This report has three main objectives. The first is to conduct a rigorous quantitative survey of national legislation worldwide to determine the extent to which States have prohibited crimes against humanity (CAH) under domestic law. The second is to engage in a limited but illustrative qualitative analysis of CAH laws where they do exist. And finally, for those States identified as having per se CAH legislation, this report seeks to establish the extent to which it is paired with the extraterritorial jurisdiction provisions necessary to make the CAH norms most effective.
Our report concludes that the prevailing panorama of domestic legislation with respect to CAH is inadequate for the effective prosecution and prevention of CAH worldwide. While calculations vary based on the methodology used, we determined that, at most, just over 40 percent of all States worldwide have enacted some form of domestic legislation prohibiting CAH per se. Even where States have enacted such legislation, it often falls short of the definition of CAH set forth in Article 7 of the Rome Statute.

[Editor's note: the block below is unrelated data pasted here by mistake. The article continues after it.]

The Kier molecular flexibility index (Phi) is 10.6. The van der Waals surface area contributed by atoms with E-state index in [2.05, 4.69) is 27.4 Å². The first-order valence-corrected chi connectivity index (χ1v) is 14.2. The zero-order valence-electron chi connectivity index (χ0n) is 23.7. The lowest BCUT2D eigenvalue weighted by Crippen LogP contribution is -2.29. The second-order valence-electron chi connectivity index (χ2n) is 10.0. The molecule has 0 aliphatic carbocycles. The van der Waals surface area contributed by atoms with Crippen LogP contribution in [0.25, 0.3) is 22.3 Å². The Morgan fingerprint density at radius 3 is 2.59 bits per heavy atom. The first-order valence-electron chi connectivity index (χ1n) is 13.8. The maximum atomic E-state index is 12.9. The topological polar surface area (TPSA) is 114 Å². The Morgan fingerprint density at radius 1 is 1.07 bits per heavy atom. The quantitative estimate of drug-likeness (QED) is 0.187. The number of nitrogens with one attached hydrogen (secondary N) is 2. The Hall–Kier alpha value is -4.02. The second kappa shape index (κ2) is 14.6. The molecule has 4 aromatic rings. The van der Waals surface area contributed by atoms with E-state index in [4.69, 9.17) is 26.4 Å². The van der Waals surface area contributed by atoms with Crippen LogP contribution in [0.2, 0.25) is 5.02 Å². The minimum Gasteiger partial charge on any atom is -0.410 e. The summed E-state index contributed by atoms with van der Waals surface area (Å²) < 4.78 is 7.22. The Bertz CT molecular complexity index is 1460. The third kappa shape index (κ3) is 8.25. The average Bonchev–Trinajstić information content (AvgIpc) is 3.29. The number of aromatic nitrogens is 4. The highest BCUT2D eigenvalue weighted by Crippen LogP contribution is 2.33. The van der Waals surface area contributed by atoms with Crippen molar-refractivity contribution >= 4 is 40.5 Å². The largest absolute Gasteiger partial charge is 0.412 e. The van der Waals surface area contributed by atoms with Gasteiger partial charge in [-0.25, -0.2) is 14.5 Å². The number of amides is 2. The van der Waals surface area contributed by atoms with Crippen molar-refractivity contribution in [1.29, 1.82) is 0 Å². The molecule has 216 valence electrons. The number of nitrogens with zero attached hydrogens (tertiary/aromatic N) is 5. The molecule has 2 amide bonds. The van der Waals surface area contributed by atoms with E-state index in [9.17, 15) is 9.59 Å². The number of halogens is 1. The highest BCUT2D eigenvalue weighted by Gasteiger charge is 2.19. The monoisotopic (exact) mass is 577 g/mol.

Indeed, States that have enacted CAH legislation tend to have substantially different definitions of these crimes. Divergent definitions for CAH among States may hinder the effective prosecution or extradition of suspects, as well as other forms of inter-State cooperation. With respect to jurisdiction, our report indicates that a majority of States that have adopted per se CAH legislation have also enacted jurisdictional provisions authorizing the exercise of universal jurisdiction over these crimes. However, because those States are a minority, only a quarter of all States worldwide will be able to exercise some form of universal jurisdiction over CAH per se.
GW Paper Series
George Washington International Law Review, Vol. 46, No. 481, 2014; GWU Law School Public Law Research Paper No. 2020-42; GWU Legal Studies Research Paper No. 2020-42